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Barrett's Esophagus and Esophageal Adenocarcinoma in South Carolina in 2003

Geographic Analysis of Prevalence and Effect of Availabitiy of a Gastroenterologist


DeVicente, Noah M., M.D.; Vela, Marcelo F., M.D.

American Journal of Gastroenterology: September 2005 - Volume 100 - Issue - p S45–S46
Supplement Abstracts Submitted for the 70th Annual Scientific Meeting of the American College of Gastroenterology: ESOPHAGUS

Gastroenterology and Hepatology, Medical University of South Carolina, Charleston, SC.

Purpose: The incidence of Esophageal Adenocarcinoma (EA) is rapidly rising. Diagnosing Barrett's Esophagus (BE), a precursor of EA, is important because it enables surveillance and detection of malignancy at a curable stage. Geographic analyses of BE and EA prevalence that consider the effect of gastroenterologist availability are lacking. Our aim was to asses geographic variation in 2003 BE and EA prevalence across South Carolina (SC) counties, examine effect of GI availability and compare gender/ethnic variation to published data.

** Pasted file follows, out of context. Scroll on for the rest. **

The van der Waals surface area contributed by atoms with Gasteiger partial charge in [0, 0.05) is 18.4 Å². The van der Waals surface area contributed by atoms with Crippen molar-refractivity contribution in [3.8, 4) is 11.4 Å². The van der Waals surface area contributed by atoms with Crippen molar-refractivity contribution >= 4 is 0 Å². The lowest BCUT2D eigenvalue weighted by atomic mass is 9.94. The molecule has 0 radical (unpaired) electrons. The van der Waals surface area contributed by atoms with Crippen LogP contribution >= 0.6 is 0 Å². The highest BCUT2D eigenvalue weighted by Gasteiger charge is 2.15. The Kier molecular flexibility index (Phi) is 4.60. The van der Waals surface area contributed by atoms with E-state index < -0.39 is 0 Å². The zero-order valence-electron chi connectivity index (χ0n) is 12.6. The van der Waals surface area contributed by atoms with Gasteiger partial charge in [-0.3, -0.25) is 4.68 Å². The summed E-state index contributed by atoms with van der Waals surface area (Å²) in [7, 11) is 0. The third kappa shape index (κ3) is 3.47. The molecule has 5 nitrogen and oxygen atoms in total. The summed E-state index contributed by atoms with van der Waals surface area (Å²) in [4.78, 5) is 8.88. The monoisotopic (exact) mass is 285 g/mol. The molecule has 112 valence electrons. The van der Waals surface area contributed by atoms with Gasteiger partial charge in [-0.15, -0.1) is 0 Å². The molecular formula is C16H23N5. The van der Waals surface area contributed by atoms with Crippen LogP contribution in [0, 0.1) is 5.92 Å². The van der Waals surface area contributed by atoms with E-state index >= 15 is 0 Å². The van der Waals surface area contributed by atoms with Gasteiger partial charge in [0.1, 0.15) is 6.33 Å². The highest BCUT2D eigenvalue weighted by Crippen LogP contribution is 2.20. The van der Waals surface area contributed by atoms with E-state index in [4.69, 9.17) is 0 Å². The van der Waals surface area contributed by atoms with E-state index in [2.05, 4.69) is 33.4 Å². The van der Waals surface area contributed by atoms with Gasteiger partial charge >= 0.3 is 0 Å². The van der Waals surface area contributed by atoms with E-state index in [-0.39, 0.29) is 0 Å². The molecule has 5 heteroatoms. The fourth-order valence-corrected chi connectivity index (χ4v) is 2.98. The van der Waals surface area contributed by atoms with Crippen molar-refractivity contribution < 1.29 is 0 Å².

Methods: 2003 number of BE cases (ICD-9 search), number of gastroenterologists, and population demographics for each county from SC Office of Statistics. 2003 number of EA cases per county from SC Cancer Registry. Geographic distribution and relationships among BE/EA prevalence and GIs (no. doctors/100,000 population) studied by Geographic Information System for Epidemiological Studies (ArcView 3.x).

Results: SC 2003 prevalence: 98.9/100,000 for BE (M;F ratio 1.5:1, white:nonwhite ratio 2.3:1); 3.5/100,000 for EA (M;F ratio 4.7:1, white:nonwhite ratio 2.1:1). GIS analysis: BE prevalence higher in counties with high number of Gis (map not shown); highest EA prevalence seen in counties with limited or no access to GI (see map).

Conclusions: Availability of a GI may impact BE diagnosis/prevalence in different SC geographic areas. Rates appear higher for females compared to literature. Undetected BE in regions with limited access to GI may lead to higher EA prevalence. If supported by further studies, these data can be used to determine need of GIs and endoscopic centers in specific geographic areas. Five-year data analysis in progress.[figure 1]



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